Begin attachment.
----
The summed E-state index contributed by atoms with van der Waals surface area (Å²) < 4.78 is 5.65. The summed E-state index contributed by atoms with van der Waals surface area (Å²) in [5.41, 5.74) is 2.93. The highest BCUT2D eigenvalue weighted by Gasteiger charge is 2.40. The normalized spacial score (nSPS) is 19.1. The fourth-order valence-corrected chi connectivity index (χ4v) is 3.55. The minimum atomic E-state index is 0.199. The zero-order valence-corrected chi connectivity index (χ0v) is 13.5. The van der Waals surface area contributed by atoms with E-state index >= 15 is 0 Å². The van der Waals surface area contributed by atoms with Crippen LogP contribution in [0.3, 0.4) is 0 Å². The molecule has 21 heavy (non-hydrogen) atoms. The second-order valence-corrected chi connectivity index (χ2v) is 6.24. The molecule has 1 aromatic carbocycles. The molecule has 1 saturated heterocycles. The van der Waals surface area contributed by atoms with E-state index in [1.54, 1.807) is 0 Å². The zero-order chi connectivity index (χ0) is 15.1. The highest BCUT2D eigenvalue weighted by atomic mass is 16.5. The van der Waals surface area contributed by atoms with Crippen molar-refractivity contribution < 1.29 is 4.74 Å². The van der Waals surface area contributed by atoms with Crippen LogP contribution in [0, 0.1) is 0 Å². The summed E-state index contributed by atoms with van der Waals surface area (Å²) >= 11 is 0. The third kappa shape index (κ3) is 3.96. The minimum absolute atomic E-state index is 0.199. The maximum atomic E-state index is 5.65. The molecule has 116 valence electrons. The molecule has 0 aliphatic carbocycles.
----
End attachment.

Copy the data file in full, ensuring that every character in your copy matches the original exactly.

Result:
The summed E-state index contributed by atoms with van der Waals surface area (Å²) < 4.78 is 5.65. The summed E-state index contributed by atoms with van der Waals surface area (Å²) in [5.41, 5.74) is 2.93. The highest BCUT2D eigenvalue weighted by Gasteiger charge is 2.40. The normalized spacial score (nSPS) is 19.1. The fourth-order valence-corrected chi connectivity index (χ4v) is 3.55. The minimum atomic E-state index is 0.199. The zero-order valence-corrected chi connectivity index (χ0v) is 13.5. The van der Waals surface area contributed by atoms with E-state index >= 15 is 0 Å². The van der Waals surface area contributed by atoms with Crippen LogP contribution in [0.3, 0.4) is 0 Å². The molecule has 21 heavy (non-hydrogen) atoms. The second-order valence-corrected chi connectivity index (χ2v) is 6.24. The molecule has 1 aromatic carbocycles. The molecule has 1 saturated heterocycles. The van der Waals surface area contributed by atoms with E-state index in [1.54, 1.807) is 0 Å². The zero-order chi connectivity index (χ0) is 15.1. The highest BCUT2D eigenvalue weighted by atomic mass is 16.5. The van der Waals surface area contributed by atoms with Crippen molar-refractivity contribution < 1.29 is 4.74 Å². The van der Waals surface area contributed by atoms with Crippen LogP contribution in [0, 0.1) is 0 Å². The summed E-state index contributed by atoms with van der Waals surface area (Å²) >= 11 is 0. The third kappa shape index (κ3) is 3.96. The minimum absolute atomic E-state index is 0.199. The maximum atomic E-state index is 5.65. The molecule has 116 valence electrons. The molecule has 0 aliphatic carbocycles.